A conservative specialist in environmental law—Professor Jonathan Adler of Case Western Reserve University—lays out a thoughtful conservative approach to tackling climate change in a recent post at The Atlantic magazine.
Climate hawk David Roberts (Grist) accurately describes Adler’s piece as “an eloquent, principled case for the simple notion that ‘embrace of limited government principles need not entail the denial of environmental claims.’”
Adler suggests four policy changes to “make it cheaper and easier to adopt low-carbon technologies:” 1) prizes to spark innovation, 2) lower legal barriers to deployment, 3) a revenue-neutral carbon tax, and 4) adaptation.
Roberts notes, and most scientists would agree, that Adler understates the scale and urgency of the problem, cause and solutions. And no doubt, Adler—like Peter Wehner, Bob Inglis and a few others—is an outlier among today’s conservative leaders, for whom denying climate change has become a litmus test.
But Prof. Adler is clearly making, as he has for years, a serious attempt to grapple with the climate reality without abandoning conservative principles. Is there anything more important in climate politics today?
Adler’s short Atlantic article is worth reading in its entirety, as are some of his links below, for clues on how to speak effectively about climate to conservatives. Here's the gist of his argument:
First, he makes the case, for skeptics, that global warming is real (the links are Adler’s; bold emphasis is mine):
“Though my political leanings are most definitely right-of-center, and it would be convenient to believe otherwise, I believe there is sufficient evidence that global warming is a serious environmental concern. I have worked on this issue for twenty years, including a decade at the Competitive Enterprise Institute where I edited this book. I believe human activities have contributed to increases in greenhouse concentrations, and these increases can be expected to produce a gradual increase in global mean temperatures. While substantial uncertainties remain as to the precise consequences of this increase and consequent temperature rise, there is reason to believe many of the effects will be quite negative.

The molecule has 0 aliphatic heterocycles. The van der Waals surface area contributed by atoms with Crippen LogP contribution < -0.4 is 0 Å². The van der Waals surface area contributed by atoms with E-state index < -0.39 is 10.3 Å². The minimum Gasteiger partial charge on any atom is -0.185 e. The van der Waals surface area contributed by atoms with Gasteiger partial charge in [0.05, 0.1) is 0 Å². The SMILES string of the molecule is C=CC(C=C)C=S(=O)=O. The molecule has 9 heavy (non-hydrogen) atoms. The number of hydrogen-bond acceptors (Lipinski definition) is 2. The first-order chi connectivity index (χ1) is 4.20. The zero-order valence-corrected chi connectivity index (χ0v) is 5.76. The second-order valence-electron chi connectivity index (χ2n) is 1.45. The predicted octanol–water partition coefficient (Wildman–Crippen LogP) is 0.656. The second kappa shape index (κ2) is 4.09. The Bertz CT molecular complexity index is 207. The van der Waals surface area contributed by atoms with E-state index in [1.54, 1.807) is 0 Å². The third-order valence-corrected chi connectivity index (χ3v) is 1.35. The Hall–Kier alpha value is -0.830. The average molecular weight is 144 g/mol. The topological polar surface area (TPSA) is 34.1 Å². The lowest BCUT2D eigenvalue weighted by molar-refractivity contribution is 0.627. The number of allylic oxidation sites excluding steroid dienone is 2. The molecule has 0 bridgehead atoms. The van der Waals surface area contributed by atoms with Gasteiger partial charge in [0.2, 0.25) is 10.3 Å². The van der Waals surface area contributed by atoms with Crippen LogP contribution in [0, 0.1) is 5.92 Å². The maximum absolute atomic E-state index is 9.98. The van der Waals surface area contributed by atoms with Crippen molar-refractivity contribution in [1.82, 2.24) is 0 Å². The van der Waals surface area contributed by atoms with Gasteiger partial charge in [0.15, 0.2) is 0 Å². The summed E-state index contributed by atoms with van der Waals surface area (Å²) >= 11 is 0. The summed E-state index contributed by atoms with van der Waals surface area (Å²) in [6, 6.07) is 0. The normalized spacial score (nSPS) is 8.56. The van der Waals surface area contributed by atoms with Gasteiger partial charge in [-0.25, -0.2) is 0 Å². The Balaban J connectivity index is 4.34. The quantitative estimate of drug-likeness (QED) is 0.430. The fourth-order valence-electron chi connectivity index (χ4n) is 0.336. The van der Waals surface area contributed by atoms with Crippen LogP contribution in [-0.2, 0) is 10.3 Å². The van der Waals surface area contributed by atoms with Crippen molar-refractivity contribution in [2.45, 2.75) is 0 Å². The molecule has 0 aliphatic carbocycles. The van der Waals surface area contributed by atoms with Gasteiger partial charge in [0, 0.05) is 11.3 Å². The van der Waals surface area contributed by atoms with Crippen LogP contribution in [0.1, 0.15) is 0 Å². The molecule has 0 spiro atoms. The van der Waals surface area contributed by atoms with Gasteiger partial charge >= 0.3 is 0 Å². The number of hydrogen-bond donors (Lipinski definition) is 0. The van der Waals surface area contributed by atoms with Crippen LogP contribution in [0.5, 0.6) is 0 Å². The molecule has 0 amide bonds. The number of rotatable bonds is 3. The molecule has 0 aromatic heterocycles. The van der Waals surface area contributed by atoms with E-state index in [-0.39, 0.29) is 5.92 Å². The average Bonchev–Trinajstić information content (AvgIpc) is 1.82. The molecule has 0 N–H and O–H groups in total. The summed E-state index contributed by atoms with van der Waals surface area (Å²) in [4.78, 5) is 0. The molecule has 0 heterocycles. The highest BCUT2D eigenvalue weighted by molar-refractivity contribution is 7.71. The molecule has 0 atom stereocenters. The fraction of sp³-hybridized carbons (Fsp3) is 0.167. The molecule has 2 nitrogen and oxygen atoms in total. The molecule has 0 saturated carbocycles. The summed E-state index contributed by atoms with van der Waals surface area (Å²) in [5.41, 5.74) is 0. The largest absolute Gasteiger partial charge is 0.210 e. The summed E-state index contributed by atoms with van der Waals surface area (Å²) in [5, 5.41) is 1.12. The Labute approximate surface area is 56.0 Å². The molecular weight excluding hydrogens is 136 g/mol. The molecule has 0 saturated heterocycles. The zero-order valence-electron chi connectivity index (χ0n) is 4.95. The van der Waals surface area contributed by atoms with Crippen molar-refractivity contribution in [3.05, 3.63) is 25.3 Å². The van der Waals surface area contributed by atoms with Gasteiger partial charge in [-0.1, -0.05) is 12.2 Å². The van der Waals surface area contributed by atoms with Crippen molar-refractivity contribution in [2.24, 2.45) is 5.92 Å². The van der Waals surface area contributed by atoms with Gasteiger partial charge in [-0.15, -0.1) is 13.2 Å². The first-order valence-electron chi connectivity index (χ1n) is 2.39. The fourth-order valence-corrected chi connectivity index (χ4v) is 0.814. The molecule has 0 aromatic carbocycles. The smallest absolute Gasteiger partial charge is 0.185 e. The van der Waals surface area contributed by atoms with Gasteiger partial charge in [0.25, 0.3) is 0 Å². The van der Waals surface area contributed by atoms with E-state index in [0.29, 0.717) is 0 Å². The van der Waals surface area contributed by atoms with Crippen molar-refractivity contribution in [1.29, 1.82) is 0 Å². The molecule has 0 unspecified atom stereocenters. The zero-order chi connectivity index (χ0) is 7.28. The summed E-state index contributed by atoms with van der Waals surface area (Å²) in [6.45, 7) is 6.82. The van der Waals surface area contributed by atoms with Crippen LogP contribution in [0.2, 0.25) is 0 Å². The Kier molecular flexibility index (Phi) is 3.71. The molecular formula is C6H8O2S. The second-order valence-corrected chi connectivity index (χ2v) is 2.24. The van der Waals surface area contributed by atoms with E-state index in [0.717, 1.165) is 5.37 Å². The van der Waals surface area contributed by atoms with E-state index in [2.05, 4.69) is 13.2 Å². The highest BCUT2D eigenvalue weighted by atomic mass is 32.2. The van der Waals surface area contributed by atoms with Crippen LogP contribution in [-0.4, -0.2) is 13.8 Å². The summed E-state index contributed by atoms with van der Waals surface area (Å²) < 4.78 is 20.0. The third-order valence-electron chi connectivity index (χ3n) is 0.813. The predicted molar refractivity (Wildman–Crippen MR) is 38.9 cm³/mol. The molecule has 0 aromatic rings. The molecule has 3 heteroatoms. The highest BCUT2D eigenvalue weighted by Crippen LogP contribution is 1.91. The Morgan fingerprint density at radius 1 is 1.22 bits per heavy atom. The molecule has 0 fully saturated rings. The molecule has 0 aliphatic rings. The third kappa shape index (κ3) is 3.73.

Then Adler pivots to an interesting moral/legal case for climate action based on property rights.
“This is of particular concern because these effects will be most severe in those nations that are both least able to adapt and least responsible for contributing to the concentration of greenhouse gases in the atmosphere.
It is a well established principle in the Anglo-American legal tradition that one does not have the right to use one’s own property in a manner that causes harm to one’s neighbor. . .
My argument is that the same general principles that lead libertarians and conservatives to call for greater protection of property rights should lead them to call for greater attention to the most likely effects of climate change.
Finally, Adler proposes four solutions, which, though no doubt insufficient, are creative and serious. Most interesting is his case for a carbon tax à la Hansen.
“I believe the United States should adopt a revenue-neutral carbon tax, much like that suggested by NASA’s James Hansen. . . [and] that is fully rebated to taxpayers on a per capita basis. This would, in effect, shift the incidence of federal taxes away from income and labor and onto energy consumption and offset some of the potential regressivity of a carbon tax. For conservatives who have long supported shifting from an income tax to a sales or consumption tax, and oppose increasing the federal tax burden, this should be a no brainer.“
Interesting, no? Isn’t this the debate—how to solve the problem in a manner compatible with one's values—that responsible leaders should be having? Adler’s piece is a good starting point for such a discussion—and offers at least a glimmer of hope for dialogue instead of a shouting match.